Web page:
Few months back I presented a way to block Amazon Fire TV auto update by adding the AFTV update domains to the routers block list. I noticed that this did not stop FireTV auto update, the last time. Others have wrote to me confirming this. With the impending release of Amazon Fire OS 5, which has been found to interfere with Llama and Kodi, it is even more important to block Amazon Fire TV auto update. This post will show you how to block AFTV update on both unrooted Fire TV and Fire TV Stick.
New to Amazon Fire TV and Kodi? Check out: Beginner Blueprint: Complete Amazon Fire TV Kodi Guide. It covers everything you need to know on Amazon Fire TV Kodi setup.
One of the main reasons Amazon Fire TV and Fire TV Stick has been selling like hot cakes is because of its ability run Kodi. Running Kodi directly interferes with Amazon’s purpose of selling Fire TVs – to play content from Amazon Ecosystem. While Amazon may never disable sideloading apps, its move to make running Kodi difficult is not surprising. Without further ado, let us see another method to stop Amazon Fire TV from autoupdating. I am currently using my first AFTV update block method and this one concurrently.
Update (Oct 5, 2015): This method is confirmed to work on both Fire TV and Fire TV 4K UHD.
Block Amazon Fire TV Auto Update
The first way to stop Amazon Fire TV update involved adding the following 3 domains to blocked list on your router administration page.
Some have reported that this method does not work on HTTPS domains, which could be the reason for my Fire TV continuing to auto update. The second method described in this post involves using
DNSMasq feature in routers. Most advanced routers or routers running open-source firmware such as DD-WRT, Open WRT, Asus-WRT, etc. should allow adding DNSMasqs. [Read: Enhance your Router with a DD-WRT Firmware Upgrade]
In this demo, I am using ASUS RT-AC68U with Merlin’s firmware. While the method of adding DNSMasqs may vary slightly with router make and software, the principle still remains the same.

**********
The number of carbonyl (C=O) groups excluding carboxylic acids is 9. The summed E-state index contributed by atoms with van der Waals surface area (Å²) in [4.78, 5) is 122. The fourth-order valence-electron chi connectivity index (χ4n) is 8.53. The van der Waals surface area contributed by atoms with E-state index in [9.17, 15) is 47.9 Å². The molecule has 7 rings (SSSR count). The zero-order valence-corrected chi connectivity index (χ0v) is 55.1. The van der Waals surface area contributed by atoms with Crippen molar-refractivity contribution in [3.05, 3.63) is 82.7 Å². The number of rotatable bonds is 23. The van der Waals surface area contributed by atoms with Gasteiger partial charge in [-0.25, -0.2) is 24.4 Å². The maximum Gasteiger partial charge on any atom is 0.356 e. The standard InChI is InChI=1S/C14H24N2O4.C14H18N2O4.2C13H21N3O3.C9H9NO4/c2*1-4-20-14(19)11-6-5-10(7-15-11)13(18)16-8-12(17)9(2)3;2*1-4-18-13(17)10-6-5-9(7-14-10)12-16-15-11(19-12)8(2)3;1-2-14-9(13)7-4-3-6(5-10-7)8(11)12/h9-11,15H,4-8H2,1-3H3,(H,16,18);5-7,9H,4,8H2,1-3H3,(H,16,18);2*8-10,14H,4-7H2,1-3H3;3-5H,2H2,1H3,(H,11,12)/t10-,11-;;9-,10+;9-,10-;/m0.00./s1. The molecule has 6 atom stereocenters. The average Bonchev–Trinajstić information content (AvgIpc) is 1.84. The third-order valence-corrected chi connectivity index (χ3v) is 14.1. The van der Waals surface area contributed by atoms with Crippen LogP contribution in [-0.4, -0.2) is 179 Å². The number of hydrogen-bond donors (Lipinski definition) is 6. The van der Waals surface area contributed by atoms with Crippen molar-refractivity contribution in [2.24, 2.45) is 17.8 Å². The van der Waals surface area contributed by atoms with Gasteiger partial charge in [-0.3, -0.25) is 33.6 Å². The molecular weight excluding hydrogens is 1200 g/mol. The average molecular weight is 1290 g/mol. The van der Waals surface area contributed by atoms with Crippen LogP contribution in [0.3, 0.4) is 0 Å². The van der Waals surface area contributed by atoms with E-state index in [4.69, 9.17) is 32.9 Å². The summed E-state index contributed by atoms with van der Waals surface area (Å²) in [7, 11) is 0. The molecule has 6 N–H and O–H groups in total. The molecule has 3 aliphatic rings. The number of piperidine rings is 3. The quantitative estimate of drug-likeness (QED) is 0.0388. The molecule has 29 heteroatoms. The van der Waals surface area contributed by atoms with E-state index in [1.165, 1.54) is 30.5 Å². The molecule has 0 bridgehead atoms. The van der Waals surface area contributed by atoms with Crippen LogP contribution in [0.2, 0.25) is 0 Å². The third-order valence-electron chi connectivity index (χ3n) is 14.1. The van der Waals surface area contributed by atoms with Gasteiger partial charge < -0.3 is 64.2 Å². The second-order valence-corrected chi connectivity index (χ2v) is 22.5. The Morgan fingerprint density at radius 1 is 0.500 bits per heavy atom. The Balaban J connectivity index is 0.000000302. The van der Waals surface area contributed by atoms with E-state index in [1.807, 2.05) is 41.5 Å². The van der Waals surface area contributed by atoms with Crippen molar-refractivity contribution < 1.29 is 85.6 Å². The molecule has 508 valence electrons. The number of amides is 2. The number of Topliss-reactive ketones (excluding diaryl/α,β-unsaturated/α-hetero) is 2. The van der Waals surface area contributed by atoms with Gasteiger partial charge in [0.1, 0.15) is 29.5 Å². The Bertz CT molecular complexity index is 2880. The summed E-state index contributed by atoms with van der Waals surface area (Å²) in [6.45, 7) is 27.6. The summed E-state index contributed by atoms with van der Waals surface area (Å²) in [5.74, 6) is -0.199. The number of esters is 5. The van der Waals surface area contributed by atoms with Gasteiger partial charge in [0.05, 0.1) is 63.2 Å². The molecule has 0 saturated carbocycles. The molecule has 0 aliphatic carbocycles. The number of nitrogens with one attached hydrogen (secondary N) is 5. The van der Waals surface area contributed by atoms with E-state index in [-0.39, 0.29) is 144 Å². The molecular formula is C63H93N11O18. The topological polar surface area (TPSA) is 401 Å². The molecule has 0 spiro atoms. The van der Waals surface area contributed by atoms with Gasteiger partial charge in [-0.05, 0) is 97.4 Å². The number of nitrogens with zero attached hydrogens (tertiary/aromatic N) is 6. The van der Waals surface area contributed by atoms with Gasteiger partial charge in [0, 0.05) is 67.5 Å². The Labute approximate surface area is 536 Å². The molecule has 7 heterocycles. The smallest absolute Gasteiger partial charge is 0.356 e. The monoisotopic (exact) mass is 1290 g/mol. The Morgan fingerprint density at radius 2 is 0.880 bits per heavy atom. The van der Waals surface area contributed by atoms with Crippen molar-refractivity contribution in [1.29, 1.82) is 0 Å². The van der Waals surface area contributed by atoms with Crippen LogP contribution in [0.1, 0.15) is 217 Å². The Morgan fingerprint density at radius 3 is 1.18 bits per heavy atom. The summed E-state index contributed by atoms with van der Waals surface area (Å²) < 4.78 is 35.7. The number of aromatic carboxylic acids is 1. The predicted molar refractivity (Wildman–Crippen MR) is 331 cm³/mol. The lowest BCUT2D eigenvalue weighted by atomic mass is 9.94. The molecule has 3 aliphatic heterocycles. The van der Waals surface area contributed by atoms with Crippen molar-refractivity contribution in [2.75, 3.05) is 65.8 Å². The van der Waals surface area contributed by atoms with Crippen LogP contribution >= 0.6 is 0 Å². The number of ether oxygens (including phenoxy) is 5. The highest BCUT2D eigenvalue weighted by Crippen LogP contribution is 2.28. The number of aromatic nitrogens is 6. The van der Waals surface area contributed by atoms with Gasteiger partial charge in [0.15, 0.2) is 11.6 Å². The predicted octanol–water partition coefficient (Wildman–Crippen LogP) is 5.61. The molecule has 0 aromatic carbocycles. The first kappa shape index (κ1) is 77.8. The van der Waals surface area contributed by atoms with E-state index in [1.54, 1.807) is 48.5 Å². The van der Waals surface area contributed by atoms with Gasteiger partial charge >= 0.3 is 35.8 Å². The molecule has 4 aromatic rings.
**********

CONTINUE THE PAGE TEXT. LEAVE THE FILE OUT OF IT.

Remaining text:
Step 1: Enable JFFS partition and SSH
With some router firmwares, JFFS partition is enabled by default. If not, enable it. Similar, enable SSH access to your router and note down the SSH port (default 22). Below is a screenshot of how to accomplish this in ASUS WRT firmware.
Step 2: SSH into your router
Next, to block Amazon Fire TV auto update, login into your router using SSH. On Windows, you may install PuTTY in case you don’t have an SSH client. On Mac or Linux you just open terminal and type in:
Of course, replace
USERNAME with your router login username.
Step 3: Add DNSMasqs
Once you are in, navigate to
/jffs/configs folder. If it does not exist, create a file called
dnsmasq.conf.add (notice that the file name is dnsmasq.conf.add and not dnsmasq.conf):
a and copy-paste the following lines to it:
address=/amzdigitaldownloads.edgesuite.net/127.0.0.1 address=/softwareupdates.amazon.com/127.0.0.1 address=/updates.amazon.com/127.0.0.1 address=/a1910.d.akamai.net/127.0.0.1 address=/softwareupdates.amazon.com/127.0.0.1 address=/firs-ta-g7g.amazon.com/127.0.0.1 address=/amzdigital-a.akamaihd.net/127.0.0.1
Update (Apr 5, 2016): Added amzdigital-a.akamaihd.net to address change of domain in Fire OS v184.108.40.206.
Update (Oct 14, 2014): Removed atv-ext.amazon.com per Terry’s comment below.
Save and exit by pressing Esc, wq, and Enter in sequence (or learn how to use VI editor). These DNSMasq rules will stop FireTV autoupdate by blocking access to Amazon software update domains. Finally, reboot your
dnsmasq service for the rules to take effect.
Alternatively, you may just reboot the router. After reboot, SSH into your router again and open
/etc/dnsmasq.conf file. Scroll down and ensure that the lines you added to
dnsmasq.conf.add file are present here. The picture below shows an example.
That is it, you all set. Your router should now block new Fire TV update (hopefully, you never know when Amazon may change its update method). Blocking Fire TV auto update also protects your root as well as running launchers such as FireStarter. In fact, there are reports that the Fire OS 5 blocks FireStarter. So go ahead, block Amazon Fire TV auto update and preserve the hard work you have put in so far.